Oppression is a woman’s right!

Oppression is a woman's right!

As FIANZ president Hazim Arafeh so elegantly conveys in his latest interview, oppression is a woman’s right in Islam! Gamal Fouda, of Christchurch Mosque fame, would agree in his sermon titled “Rights of Husband“, which he’s videoed for our benefit.

Remember from the very start, FIANZ was only created to bleed money for overseas terrorist enterprises.

Hazim Arafeh blames Muslims ignorance of ‘true Islam’ on Isis, not the koran or actual Islamic teachings here in NZ, as this website shows in great detail!

And let’s not forget, oppression is a woman’s right! His excuse that 1400 years of sharia law can not overcome Saudi cultural traditions is laughable! Arafah gives no quote from koran to back his claims.

The koran is pretty clear 4:34,

This from Stuff: …

Muslim leader Hazim Arafeh, in a suit and tie but no shoes or socks (the journalist arrived early), enjoys telling the story.

He pads across the lounge, shutting the windows to drown out the smell from his newly-painted deck.

What better person to reassure Kiwis in the age of Islamist terrorism and Trump than a friendly suburbanite from Palmerston North?

Arafeh, 44, puts his bare feet together under the coffee table and says he was “really heartened” by a recent local demonstration against American president Donald Trump’s ban on Muslim migrants.

All the speakers “expressed that Muslims are very welcome in Palmerston North – they are free to come, live, work and worship”, says the president of the Federation of Islamic Associations in New Zealand.

But not everyone feels that way.

A “middle-aged Caucasian fellow” came to the local mosque last June “and started shouting ‘terrorists’ and ‘devils’ and ‘Go back to where you come from’.  And then a few people stood in his way and then he left before the police came.”

Was this someone seriously threatening or just a crazy old coot?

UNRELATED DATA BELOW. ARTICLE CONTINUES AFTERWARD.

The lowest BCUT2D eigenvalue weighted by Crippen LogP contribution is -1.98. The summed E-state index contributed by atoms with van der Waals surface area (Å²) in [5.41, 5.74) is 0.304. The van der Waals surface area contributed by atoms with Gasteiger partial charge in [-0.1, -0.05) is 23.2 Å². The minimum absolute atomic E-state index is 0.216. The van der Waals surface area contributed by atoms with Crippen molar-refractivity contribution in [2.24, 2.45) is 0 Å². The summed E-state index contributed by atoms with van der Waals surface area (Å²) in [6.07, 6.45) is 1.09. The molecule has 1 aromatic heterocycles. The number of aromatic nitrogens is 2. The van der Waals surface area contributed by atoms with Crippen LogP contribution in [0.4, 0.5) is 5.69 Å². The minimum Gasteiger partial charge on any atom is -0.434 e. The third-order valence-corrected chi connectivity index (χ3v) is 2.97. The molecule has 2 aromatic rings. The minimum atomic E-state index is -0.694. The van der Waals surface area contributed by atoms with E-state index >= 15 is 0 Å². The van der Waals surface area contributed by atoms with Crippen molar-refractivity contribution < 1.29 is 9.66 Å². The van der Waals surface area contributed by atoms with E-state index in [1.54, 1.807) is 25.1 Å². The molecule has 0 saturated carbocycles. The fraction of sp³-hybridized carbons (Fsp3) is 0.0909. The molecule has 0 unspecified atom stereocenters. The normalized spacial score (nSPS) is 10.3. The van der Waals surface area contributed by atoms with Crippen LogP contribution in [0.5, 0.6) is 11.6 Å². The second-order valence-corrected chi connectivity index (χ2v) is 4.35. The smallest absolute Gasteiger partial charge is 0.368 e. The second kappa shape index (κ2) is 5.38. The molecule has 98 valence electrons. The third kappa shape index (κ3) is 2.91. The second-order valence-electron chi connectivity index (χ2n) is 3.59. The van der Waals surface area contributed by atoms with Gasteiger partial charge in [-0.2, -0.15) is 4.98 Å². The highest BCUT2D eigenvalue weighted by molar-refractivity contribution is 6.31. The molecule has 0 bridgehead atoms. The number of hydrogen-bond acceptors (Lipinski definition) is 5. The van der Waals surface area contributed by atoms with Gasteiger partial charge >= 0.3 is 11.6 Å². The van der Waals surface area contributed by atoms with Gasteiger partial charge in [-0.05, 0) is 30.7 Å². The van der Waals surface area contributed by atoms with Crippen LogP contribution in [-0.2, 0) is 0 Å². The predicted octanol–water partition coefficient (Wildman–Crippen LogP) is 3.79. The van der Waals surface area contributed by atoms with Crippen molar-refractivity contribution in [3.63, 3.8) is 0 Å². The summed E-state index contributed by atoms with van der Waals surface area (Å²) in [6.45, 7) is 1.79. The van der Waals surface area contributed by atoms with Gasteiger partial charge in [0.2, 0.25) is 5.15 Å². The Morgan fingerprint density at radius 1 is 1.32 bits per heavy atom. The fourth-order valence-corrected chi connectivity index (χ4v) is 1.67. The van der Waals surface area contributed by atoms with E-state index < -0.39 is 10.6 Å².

“I think the latter is more of a description of what we really felt,” says Arafeh.

“If you ask the wider Muslim community here in New Zealand, you know they will all tell you that New Zealand has been very kind to us and these incidents won’t really affect the way that we feel towards New Zealand.”

Still, the number of “incidents” seems to be rising since Trump came along. This summer a pig’s carcass was dumped on a property in Blenheim earmarked for a mosque.  The woman next door got rid of the pig and told Muslims she was appalled.

“We thanked her for what she has done,” says Arafeh.

Then in Huntly a woman abused a Muslim woman sitting quietly in her car: the victim’s phone video of the incident went viral. Some found the filming “bizarre”, Arafeh says, but this had happened to her before “and she didn’t want it to be her word against the offender’s”.

Arafeh is polite, careful, educated, middle-class and good-humoured: the perfect diplomat.

On the lounge window is a complex graph and algebraic equations done in marker pen by his elder son, Hamzah, 17.

“I don’t understand it either,” says his father, explaining that the family shifted to their present home because it’s in the Palmerston North Boys’ High School zone (younger son Omar, 16, also goes to this “very good school”).

Arafeh and his wife, Rona Naser, came to New Zealand as skilled immigrants: they are both agronomists and met at university in Jordan. Now he’s  a business manager for a seed company and Rona a food safety adviser for Fonterra.

New Zealand, he says, made the right decision not to ban the burqa. “People are supposed to be free to wear whatever they feel like.”

He won’t buy the Western feminist argument that the burqa is a sign of the oppression of women, a sort of mobile prison.

Woman are the majority in hell – Prophet Muhammad in Bukhari 5196